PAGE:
BERLIN/PARIS (Reuters) - China could order dozens of Airbus jetliners during a visit by Premier Wen Jiabao to Berlin according to sources, but the deals are clouded by a spat between Beijing and Europe over aviation carbon tariffs.
A Chinese leasing firm could, under one scenario discussed in the build-up to the visit on Tuesday, order over 60 A320 aircraft, worth about $5 billion at list prices, according to sources close to the negotiations.
But other people familiar with the matter said the type and value of deals had not yet been finalized on the eve of the visit.
Airbus <EAD.PA> declined to comment.
Britain and China signed a series of deals worth $2.3 billion during the premier's visit there on Monday.
The visit comes just days after industry sources said China had delayed the announcement of a $3.8 billion order for 10 Airbus A380 superjumbo jets at the Paris Air Show to protest over EU emissions trading rules.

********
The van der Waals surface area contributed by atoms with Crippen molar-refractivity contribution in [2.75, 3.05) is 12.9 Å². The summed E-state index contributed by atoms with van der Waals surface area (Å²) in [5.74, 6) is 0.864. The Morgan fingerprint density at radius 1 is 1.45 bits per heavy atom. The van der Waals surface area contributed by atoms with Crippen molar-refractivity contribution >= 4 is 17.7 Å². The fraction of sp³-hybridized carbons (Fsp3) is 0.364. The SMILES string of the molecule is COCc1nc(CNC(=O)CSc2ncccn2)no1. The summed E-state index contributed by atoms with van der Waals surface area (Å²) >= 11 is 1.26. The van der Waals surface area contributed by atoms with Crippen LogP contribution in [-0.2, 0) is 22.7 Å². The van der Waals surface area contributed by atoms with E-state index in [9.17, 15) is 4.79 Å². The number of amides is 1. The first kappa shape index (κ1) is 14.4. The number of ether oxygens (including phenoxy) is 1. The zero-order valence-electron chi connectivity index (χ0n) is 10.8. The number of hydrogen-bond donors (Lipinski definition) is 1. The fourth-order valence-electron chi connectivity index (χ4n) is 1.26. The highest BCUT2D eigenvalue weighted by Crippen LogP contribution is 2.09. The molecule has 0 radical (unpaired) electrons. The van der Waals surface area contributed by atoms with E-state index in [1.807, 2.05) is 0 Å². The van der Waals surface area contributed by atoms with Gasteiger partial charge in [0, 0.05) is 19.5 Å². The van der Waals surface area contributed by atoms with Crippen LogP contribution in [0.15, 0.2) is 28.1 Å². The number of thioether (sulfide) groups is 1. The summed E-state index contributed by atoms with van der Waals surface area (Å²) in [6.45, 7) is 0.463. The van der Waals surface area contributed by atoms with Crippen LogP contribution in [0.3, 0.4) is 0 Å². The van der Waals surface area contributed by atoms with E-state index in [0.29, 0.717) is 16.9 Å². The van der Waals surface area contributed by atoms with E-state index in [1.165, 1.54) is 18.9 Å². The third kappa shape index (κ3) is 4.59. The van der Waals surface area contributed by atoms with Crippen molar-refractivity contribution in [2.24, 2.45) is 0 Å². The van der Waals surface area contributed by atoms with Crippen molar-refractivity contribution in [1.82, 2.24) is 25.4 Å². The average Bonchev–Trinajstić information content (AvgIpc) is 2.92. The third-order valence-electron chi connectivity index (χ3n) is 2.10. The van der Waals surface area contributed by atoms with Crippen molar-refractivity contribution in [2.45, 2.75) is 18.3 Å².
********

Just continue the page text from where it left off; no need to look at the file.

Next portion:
Under plans to include international aviation in its carbon market from next year, the EU would require all airlines flying to Europe to buy permits for each tonne of carbon dioxide they emit above a certain cap.
Airbus began assembling A320s for the Chinese market at a factory in Tianjin outside Beijing in 2009.
China typically schedules aircraft orders to coincide with political visits, but the deals are often difficult to analyze as to whether the contracts are new or not. (Reporting by Rene Wagner in Berlin and Tim Hepher in Paris; Writing by Victoria Bryan)